“It’s interesting that, had the volley that was shot at Longstreet killed him in 1864, history would have been much more favorable to him ultimately.
“Jackson did not have to live through Reconstruction and be an ex-Confederate. He is forever a rebel. I think history is good to those people.”
Studies by psychologists prove the point, said professors George R. Goethals and Scott T. Allison at the University of Richmond. They co-wrote two books, 2010’s “Heroes: What They Do and Why We Need Them” and this year’s “Heroic Leadership: An Influence Taxonomy of 100 Exceptional Individuals.” Goethals also taught a class on Civil War leadership last fall with retired Army Brig. Gen. John W. Mountcastle.
“If you die, you’re much more likely to become a hero than if you stay alive,” Allison said. “Death really puts people up on a pedestal. It’s true of presidential reputations. The presidents with the highest reputations are presidents who are assassinated.”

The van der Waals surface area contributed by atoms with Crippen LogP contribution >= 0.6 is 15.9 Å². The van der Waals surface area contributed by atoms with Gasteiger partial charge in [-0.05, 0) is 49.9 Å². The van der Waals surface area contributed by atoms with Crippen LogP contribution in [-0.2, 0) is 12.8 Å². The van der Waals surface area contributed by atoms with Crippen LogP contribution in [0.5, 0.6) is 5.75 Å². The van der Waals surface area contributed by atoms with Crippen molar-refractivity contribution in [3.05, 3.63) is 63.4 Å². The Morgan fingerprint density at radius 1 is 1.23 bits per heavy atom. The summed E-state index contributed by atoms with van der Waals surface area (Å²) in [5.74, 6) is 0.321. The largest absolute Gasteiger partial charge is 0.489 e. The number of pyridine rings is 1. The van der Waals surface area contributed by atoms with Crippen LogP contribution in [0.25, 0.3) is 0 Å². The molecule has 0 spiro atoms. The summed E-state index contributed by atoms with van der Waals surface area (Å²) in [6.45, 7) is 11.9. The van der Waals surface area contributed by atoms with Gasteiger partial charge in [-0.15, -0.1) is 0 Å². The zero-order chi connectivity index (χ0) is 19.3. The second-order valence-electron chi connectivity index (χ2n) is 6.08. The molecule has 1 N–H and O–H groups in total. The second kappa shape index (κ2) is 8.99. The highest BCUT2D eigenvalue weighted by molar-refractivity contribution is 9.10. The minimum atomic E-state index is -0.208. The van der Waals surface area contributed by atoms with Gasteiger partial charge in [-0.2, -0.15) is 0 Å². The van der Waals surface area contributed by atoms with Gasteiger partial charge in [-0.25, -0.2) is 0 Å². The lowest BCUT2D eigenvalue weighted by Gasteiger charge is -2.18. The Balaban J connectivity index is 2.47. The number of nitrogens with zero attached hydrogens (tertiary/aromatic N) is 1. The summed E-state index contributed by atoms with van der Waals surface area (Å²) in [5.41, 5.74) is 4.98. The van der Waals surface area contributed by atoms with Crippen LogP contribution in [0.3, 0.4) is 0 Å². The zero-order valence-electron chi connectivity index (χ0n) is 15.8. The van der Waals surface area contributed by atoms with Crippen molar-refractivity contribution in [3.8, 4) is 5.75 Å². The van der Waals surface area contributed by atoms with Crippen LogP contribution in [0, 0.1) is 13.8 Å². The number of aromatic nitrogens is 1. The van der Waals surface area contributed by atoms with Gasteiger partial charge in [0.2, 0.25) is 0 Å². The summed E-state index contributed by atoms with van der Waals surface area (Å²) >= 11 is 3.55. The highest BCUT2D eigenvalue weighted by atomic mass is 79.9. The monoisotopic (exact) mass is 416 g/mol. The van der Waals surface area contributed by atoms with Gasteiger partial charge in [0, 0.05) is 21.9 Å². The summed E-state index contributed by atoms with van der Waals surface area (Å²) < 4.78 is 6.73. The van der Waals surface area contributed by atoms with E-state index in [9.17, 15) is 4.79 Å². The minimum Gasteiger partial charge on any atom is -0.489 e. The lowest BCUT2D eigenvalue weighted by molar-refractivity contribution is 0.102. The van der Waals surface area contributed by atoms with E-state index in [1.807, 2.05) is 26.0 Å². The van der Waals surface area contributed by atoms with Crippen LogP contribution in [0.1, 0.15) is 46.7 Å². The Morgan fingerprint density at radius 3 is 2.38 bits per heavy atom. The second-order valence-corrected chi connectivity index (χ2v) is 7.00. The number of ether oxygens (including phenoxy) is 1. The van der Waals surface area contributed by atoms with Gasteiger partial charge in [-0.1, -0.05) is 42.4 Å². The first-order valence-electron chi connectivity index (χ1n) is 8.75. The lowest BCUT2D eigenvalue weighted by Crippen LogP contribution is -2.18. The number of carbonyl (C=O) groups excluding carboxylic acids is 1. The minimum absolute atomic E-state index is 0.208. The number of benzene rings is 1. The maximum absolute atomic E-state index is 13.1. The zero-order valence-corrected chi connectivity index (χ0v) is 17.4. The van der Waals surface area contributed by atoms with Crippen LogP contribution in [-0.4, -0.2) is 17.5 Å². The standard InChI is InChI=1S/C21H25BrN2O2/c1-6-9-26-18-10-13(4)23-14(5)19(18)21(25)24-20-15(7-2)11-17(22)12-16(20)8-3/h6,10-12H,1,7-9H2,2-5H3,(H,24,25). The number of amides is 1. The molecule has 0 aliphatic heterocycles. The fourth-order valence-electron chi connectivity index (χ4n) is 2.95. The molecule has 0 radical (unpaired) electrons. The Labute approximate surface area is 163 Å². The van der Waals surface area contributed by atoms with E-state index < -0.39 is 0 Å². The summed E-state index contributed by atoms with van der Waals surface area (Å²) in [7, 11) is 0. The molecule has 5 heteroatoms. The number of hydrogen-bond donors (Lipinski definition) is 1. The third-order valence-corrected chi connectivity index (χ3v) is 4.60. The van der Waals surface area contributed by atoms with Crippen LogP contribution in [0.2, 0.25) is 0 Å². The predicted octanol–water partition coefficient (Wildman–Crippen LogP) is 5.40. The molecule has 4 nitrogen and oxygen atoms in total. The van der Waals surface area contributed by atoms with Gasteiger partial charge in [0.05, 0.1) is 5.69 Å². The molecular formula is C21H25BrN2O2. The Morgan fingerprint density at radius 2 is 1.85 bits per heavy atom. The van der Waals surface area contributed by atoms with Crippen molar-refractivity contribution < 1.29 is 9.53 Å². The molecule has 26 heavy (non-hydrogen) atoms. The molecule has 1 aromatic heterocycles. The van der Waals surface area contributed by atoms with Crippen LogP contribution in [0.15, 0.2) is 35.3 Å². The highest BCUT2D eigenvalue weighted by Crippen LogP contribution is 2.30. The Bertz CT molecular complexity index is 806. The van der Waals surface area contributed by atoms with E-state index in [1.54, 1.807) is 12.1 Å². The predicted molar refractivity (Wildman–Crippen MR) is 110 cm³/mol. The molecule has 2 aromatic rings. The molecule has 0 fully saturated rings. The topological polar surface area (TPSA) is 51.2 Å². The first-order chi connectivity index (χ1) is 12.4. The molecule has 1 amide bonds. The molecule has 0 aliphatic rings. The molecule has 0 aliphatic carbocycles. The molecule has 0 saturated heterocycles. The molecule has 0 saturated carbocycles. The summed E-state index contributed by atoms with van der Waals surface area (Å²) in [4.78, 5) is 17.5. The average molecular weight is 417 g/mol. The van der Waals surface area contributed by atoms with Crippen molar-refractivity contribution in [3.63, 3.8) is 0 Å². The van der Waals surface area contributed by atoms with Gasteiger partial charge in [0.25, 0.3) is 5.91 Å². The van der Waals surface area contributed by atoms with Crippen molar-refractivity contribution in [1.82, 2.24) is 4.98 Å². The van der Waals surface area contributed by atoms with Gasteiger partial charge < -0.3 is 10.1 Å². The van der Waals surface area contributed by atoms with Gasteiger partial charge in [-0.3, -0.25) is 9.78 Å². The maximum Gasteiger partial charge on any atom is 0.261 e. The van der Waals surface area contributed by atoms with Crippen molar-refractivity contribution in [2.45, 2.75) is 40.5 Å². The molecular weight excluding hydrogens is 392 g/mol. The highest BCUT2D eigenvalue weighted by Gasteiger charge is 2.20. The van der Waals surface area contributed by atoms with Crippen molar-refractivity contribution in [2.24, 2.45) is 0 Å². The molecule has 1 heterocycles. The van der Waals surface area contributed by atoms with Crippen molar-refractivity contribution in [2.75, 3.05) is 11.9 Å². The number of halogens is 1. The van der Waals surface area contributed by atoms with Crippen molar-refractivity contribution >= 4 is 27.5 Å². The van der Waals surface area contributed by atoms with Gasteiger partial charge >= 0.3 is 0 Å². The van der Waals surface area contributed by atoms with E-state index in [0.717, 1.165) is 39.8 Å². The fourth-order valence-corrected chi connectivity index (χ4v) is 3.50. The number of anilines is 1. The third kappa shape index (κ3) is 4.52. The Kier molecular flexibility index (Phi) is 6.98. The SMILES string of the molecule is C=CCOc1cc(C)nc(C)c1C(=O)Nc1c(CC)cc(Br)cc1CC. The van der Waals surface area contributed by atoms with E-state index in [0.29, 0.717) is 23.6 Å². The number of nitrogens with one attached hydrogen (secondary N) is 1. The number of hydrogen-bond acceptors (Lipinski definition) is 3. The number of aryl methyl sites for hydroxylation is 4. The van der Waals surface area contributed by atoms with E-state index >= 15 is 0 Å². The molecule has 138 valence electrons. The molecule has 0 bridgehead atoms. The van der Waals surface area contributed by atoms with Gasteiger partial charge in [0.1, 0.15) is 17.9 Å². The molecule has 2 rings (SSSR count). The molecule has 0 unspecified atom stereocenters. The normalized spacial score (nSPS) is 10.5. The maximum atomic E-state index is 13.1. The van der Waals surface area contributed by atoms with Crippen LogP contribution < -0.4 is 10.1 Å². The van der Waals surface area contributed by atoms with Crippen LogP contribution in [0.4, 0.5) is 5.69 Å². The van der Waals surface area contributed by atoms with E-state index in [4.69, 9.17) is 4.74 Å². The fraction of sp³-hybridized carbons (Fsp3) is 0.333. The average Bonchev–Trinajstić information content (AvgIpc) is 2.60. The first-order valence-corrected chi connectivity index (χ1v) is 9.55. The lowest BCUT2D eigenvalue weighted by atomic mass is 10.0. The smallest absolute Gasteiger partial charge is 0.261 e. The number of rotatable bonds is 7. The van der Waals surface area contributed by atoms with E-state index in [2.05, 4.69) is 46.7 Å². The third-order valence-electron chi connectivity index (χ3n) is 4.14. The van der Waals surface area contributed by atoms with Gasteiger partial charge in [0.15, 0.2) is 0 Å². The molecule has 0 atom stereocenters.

Leaders aren’t necessarily heroes, Allison said, but all heroes are leaders.
“People who run into burning buildings and save others, they inspire, they motivate,” he explained. “They lead in a very different way, but they’re leading. We call it indirect leadership.” Direct leaders are those with the authority to issue orders on a battlefield or elsewhere.
No matter how they lead, heroes share characteristics that the authors have named the Great Eight. They are smart, strong, selfless, caring, resilient, charismatic, reliable and inspiring.
“Is the general who makes great command decisions different from the soldier who saves his buddies?” Allison asked. “I would say not. Maybe the general has to be smarter, but the soldier has to be braver. (The characteristics) could come in different proportions.”
Military leadership also thrives on a sense of theatricality and mystery, Goethals said.
“Jackson has a mystifying charismatic presence. He’s idiosyncratic, quirky. It led the troops to look at him skeptically. Who is this person and what’s he all about? That arousal from mystification energizes (the) following.
“That general idea of theatrics is extremely important. Things need to be hidden and revealed according to what followers require.”